aren’t necessarily consistent between the two types of risk transfer. Rather than cannibalise the catastrophe bond space, the cat bond lite market should be seen as a source of overall ILS market growth, with the potential to engage new cedants and generally expand the sector’s base. As with any form of risk transfer in this sector—including collateralised reinsurance and ILWs—it’s important to remember that the expansion of available tools has been fuelled by the need to address specific cedant and capital provider objectives with increasing precision. Cat bond lite provides several salient benefits for transactions involving ILS funds, including: • Securitisation to address the liquidity mandate; • Frictional cost management; • Speed to market (lites can be completed in as few as 10 days); and • Flexibility of structure (for example, trigger type). The advantages of cat bond lite clearly address scenarios in which a transaction involving a fund need to be completed with minimal cost and time while still aligning with the benefits of the underlying structure (for example, ILW or collateralised reinsurance). As a result, future innovation regarding transaction efficiency should provide better ways to meet the objectives currently served by lites. Conventional thinking would call for the further reduction of frictional costs in cat bond lites, but the next step in efficiency innovation probably shouldn’t be a cat bond lite at all. Rather than thinking about the future of this structure, the market should focus on how to complete faster and more streamlined risk transfer 47 Spring 2016 Bermuda:Re/insurance+ILS transactions in the capital markets space, regardless of the vehicle used to accomplish it. And that means getting ready for exchange-traded catastrophe options. Exchange-traded cat For more than 25 years, the re/insurance industry has sought a way to trade index-triggered binary catastrophe options in a liquid, regulated environment. For many reasons, past efforts weren’t able to gain traction. With the advent of cat bond lite—and a ready fund-to-fund market to act as a first wave of adoption—it’s evident that conditions have changed and that an exchange-traded risk solution can thrive. Of course, an exchange-traded catastrophe risk solution would not completely replace the cat bond lite market. After all, there’s likely to remain a need for parametric- and indemnity-triggered lites. Some counterparties may even prefer to complete some index-triggered transactions in the lite format (rather than in exchange-traded option format) for reasons such as protecting proprietary or strategic information or because they want to work with certain counterparties in a more private environment. Nonetheless, exchange-traded risk would provide a more efficient and cost-effective approach to index-triggered risk transfer, equipping risk-bearers of all kinds with a new tool for optimising capital allocation and creating shareholder value. With this in mind, perhaps the future of cat bond lite should be rather short. After all, creative destruction is the spirit of innovation.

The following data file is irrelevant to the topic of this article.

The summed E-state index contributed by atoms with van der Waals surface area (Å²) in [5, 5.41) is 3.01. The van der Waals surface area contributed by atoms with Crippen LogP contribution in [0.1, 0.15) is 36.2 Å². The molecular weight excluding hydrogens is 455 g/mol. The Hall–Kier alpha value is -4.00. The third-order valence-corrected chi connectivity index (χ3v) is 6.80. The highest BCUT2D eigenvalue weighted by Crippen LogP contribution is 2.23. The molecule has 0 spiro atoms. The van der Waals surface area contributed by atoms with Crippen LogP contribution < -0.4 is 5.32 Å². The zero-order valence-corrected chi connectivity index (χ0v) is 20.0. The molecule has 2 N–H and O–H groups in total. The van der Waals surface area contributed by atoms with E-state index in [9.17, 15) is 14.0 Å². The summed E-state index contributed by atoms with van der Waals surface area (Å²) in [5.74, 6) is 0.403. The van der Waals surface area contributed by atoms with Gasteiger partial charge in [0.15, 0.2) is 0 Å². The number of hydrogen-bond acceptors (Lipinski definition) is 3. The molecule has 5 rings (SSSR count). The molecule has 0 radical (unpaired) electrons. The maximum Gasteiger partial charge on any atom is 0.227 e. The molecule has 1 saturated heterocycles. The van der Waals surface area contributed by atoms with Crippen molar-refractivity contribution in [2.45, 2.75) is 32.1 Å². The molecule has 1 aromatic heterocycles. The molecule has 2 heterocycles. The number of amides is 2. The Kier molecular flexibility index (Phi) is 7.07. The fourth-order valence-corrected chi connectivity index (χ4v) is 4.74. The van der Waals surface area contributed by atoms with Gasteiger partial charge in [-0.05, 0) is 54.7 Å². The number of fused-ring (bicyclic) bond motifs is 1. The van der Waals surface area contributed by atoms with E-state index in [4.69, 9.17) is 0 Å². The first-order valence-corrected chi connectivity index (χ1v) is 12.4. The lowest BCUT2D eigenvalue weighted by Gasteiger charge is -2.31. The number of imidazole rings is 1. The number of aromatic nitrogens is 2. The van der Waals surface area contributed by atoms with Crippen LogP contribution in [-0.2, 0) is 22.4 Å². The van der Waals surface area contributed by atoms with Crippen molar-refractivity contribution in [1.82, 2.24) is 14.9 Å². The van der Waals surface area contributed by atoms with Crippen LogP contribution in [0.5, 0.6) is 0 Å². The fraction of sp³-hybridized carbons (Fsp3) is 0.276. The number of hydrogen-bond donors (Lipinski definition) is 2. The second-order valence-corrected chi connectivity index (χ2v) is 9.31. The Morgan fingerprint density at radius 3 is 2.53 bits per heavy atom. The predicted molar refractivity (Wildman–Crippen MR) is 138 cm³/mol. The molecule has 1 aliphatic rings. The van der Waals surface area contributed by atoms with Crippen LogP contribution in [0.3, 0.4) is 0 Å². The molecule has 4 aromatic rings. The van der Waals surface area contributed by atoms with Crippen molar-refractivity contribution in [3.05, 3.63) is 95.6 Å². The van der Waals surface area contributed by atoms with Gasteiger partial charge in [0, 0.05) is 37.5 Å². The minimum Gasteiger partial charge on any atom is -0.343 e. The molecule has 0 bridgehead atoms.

Bermuda:Re+ILS Spring 2016
To see the actual publication please follow the link above